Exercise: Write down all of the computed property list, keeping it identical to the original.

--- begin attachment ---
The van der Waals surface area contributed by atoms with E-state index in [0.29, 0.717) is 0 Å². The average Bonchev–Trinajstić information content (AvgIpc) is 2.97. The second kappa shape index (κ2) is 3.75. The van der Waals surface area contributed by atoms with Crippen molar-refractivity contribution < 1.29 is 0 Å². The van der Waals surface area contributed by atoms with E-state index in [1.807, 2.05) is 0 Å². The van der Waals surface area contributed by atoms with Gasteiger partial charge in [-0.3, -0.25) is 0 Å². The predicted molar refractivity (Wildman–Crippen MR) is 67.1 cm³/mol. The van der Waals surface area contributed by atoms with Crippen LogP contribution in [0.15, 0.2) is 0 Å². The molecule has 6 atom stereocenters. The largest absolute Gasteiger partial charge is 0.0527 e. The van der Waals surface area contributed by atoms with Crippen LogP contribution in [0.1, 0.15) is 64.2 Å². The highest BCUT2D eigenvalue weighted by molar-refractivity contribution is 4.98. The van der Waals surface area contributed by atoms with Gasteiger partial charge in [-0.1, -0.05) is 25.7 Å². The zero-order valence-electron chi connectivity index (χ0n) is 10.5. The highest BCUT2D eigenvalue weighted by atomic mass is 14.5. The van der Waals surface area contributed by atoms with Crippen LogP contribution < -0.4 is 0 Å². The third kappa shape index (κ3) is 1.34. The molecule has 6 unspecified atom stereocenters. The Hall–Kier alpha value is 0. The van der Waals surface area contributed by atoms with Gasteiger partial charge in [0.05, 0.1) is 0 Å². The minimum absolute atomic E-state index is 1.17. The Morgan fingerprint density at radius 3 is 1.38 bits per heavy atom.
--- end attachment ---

The van der Waals surface area contributed by atoms with E-state index in [0.29, 0.717) is 0 Å². The average Bonchev–Trinajstić information content (AvgIpc) is 2.97. The second kappa shape index (κ2) is 3.75. The van der Waals surface area contributed by atoms with Crippen molar-refractivity contribution < 1.29 is 0 Å². The van der Waals surface area contributed by atoms with E-state index in [1.807, 2.05) is 0 Å². The van der Waals surface area contributed by atoms with Gasteiger partial charge in [-0.3, -0.25) is 0 Å². The predicted molar refractivity (Wildman–Crippen MR) is 67.1 cm³/mol. The van der Waals surface area contributed by atoms with Crippen LogP contribution in [0.15, 0.2) is 0 Å². The molecule has 6 atom stereocenters. The largest absolute Gasteiger partial charge is 0.0527 e. The van der Waals surface area contributed by atoms with Crippen LogP contribution in [0.1, 0.15) is 64.2 Å². The highest BCUT2D eigenvalue weighted by molar-refractivity contribution is 4.98. The van der Waals surface area contributed by atoms with Gasteiger partial charge in [-0.1, -0.05) is 25.7 Å². The zero-order valence-electron chi connectivity index (χ0n) is 10.5. The highest BCUT2D eigenvalue weighted by atomic mass is 14.5. The van der Waals surface area contributed by atoms with Crippen LogP contribution < -0.4 is 0 Å². The third kappa shape index (κ3) is 1.34. The molecule has 6 unspecified atom stereocenters. The Hall–Kier alpha value is 0. The van der Waals surface area contributed by atoms with Gasteiger partial charge in [0.05, 0.1) is 0 Å². The minimum absolute atomic E-state index is 1.17. The Morgan fingerprint density at radius 3 is 1.38 bits per heavy atom.